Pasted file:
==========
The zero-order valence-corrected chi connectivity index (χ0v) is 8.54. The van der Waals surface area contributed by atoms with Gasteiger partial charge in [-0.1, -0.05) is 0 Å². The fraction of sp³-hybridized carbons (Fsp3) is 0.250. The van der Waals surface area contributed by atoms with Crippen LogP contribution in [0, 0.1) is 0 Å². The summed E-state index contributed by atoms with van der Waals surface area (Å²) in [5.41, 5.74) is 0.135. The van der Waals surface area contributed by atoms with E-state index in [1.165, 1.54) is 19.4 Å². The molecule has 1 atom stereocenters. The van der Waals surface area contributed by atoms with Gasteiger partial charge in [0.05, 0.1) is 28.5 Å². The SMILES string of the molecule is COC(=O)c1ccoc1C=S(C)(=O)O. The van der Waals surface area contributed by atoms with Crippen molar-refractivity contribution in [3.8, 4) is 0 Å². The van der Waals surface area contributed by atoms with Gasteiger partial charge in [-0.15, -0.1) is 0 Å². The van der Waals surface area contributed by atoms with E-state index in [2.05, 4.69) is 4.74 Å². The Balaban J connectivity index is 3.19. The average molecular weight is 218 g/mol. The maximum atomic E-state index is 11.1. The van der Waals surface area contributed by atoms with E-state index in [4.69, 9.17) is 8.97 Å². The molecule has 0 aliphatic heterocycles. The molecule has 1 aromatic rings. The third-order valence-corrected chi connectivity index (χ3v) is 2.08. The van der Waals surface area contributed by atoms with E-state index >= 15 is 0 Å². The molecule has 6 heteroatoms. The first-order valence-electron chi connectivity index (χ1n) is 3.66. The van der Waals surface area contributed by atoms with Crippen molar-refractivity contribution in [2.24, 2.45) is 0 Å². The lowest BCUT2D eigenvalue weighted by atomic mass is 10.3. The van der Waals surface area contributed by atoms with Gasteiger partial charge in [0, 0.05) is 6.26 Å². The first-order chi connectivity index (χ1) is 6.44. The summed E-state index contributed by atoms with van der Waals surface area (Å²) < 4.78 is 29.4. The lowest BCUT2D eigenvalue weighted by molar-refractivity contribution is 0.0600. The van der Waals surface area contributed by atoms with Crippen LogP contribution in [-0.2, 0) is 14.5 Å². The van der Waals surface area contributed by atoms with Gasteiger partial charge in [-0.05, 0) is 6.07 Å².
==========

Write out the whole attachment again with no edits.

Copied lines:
The zero-order valence-corrected chi connectivity index (χ0v) is 8.54. The van der Waals surface area contributed by atoms with Gasteiger partial charge in [-0.1, -0.05) is 0 Å². The fraction of sp³-hybridized carbons (Fsp3) is 0.250. The van der Waals surface area contributed by atoms with Crippen LogP contribution in [0, 0.1) is 0 Å². The summed E-state index contributed by atoms with van der Waals surface area (Å²) in [5.41, 5.74) is 0.135. The van der Waals surface area contributed by atoms with E-state index in [1.165, 1.54) is 19.4 Å². The molecule has 1 atom stereocenters. The van der Waals surface area contributed by atoms with Gasteiger partial charge in [0.05, 0.1) is 28.5 Å². The SMILES string of the molecule is COC(=O)c1ccoc1C=S(C)(=O)O. The van der Waals surface area contributed by atoms with Crippen molar-refractivity contribution in [3.8, 4) is 0 Å². The van der Waals surface area contributed by atoms with Gasteiger partial charge in [-0.15, -0.1) is 0 Å². The van der Waals surface area contributed by atoms with E-state index in [2.05, 4.69) is 4.74 Å². The Balaban J connectivity index is 3.19. The average molecular weight is 218 g/mol. The maximum atomic E-state index is 11.1. The van der Waals surface area contributed by atoms with E-state index in [4.69, 9.17) is 8.97 Å². The molecule has 0 aliphatic heterocycles. The molecule has 1 aromatic rings. The third-order valence-corrected chi connectivity index (χ3v) is 2.08. The van der Waals surface area contributed by atoms with E-state index >= 15 is 0 Å². The molecule has 6 heteroatoms. The first-order valence-electron chi connectivity index (χ1n) is 3.66. The van der Waals surface area contributed by atoms with Crippen molar-refractivity contribution in [2.24, 2.45) is 0 Å². The lowest BCUT2D eigenvalue weighted by atomic mass is 10.3. The van der Waals surface area contributed by atoms with Gasteiger partial charge in [0, 0.05) is 6.26 Å². The first-order chi connectivity index (χ1) is 6.44. The summed E-state index contributed by atoms with van der Waals surface area (Å²) < 4.78 is 29.4. The lowest BCUT2D eigenvalue weighted by molar-refractivity contribution is 0.0600. The van der Waals surface area contributed by atoms with Crippen LogP contribution in [-0.2, 0) is 14.5 Å². The van der Waals surface area contributed by atoms with Gasteiger partial charge in [-0.05, 0) is 6.07 Å².